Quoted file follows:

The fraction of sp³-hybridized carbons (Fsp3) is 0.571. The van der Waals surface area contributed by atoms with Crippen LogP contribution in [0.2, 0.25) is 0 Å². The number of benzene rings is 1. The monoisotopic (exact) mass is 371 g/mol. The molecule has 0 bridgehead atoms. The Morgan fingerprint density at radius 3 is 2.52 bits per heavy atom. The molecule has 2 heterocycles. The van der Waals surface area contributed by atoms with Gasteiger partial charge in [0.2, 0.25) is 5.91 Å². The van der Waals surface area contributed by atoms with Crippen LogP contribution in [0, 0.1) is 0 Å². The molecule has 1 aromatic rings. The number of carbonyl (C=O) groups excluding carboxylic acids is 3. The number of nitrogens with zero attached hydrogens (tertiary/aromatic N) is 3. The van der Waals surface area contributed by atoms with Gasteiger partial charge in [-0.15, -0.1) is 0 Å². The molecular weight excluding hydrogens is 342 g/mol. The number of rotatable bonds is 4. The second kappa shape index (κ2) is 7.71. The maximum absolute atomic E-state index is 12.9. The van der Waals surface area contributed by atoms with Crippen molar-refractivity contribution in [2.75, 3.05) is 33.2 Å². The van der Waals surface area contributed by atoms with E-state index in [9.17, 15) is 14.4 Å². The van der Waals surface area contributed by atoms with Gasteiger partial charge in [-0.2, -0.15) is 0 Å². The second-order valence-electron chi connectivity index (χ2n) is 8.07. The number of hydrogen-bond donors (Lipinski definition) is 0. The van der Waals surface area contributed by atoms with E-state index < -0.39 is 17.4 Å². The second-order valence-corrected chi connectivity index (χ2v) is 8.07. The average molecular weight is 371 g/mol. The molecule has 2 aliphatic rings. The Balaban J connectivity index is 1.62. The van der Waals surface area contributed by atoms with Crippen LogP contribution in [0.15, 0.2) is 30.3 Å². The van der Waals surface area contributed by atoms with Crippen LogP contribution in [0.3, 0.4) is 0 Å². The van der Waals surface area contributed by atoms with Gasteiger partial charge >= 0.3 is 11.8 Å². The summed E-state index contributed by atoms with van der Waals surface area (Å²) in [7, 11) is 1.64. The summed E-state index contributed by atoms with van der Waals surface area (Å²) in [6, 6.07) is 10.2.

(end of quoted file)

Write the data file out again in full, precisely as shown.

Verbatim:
The fraction of sp³-hybridized carbons (Fsp3) is 0.571. The van der Waals surface area contributed by atoms with Crippen LogP contribution in [0.2, 0.25) is 0 Å². The number of benzene rings is 1. The monoisotopic (exact) mass is 371 g/mol. The molecule has 0 bridgehead atoms. The Morgan fingerprint density at radius 3 is 2.52 bits per heavy atom. The molecule has 2 heterocycles. The van der Waals surface area contributed by atoms with Gasteiger partial charge in [0.2, 0.25) is 5.91 Å². The van der Waals surface area contributed by atoms with Crippen LogP contribution in [0, 0.1) is 0 Å². The molecule has 1 aromatic rings. The number of carbonyl (C=O) groups excluding carboxylic acids is 3. The number of nitrogens with zero attached hydrogens (tertiary/aromatic N) is 3. The van der Waals surface area contributed by atoms with Gasteiger partial charge in [-0.15, -0.1) is 0 Å². The molecular weight excluding hydrogens is 342 g/mol. The number of rotatable bonds is 4. The second kappa shape index (κ2) is 7.71. The maximum absolute atomic E-state index is 12.9. The van der Waals surface area contributed by atoms with Crippen molar-refractivity contribution in [2.75, 3.05) is 33.2 Å². The van der Waals surface area contributed by atoms with E-state index in [9.17, 15) is 14.4 Å². The van der Waals surface area contributed by atoms with Gasteiger partial charge in [-0.2, -0.15) is 0 Å². The second-order valence-electron chi connectivity index (χ2n) is 8.07. The number of hydrogen-bond donors (Lipinski definition) is 0. The van der Waals surface area contributed by atoms with E-state index < -0.39 is 17.4 Å². The second-order valence-corrected chi connectivity index (χ2v) is 8.07. The average molecular weight is 371 g/mol. The molecule has 2 aliphatic rings. The Balaban J connectivity index is 1.62. The van der Waals surface area contributed by atoms with Crippen LogP contribution in [0.15, 0.2) is 30.3 Å². The van der Waals surface area contributed by atoms with Crippen LogP contribution in [0.3, 0.4) is 0 Å². The van der Waals surface area contributed by atoms with Gasteiger partial charge >= 0.3 is 11.8 Å². The summed E-state index contributed by atoms with van der Waals surface area (Å²) in [7, 11) is 1.64. The summed E-state index contributed by atoms with van der Waals surface area (Å²) in [6, 6.07) is 10.2.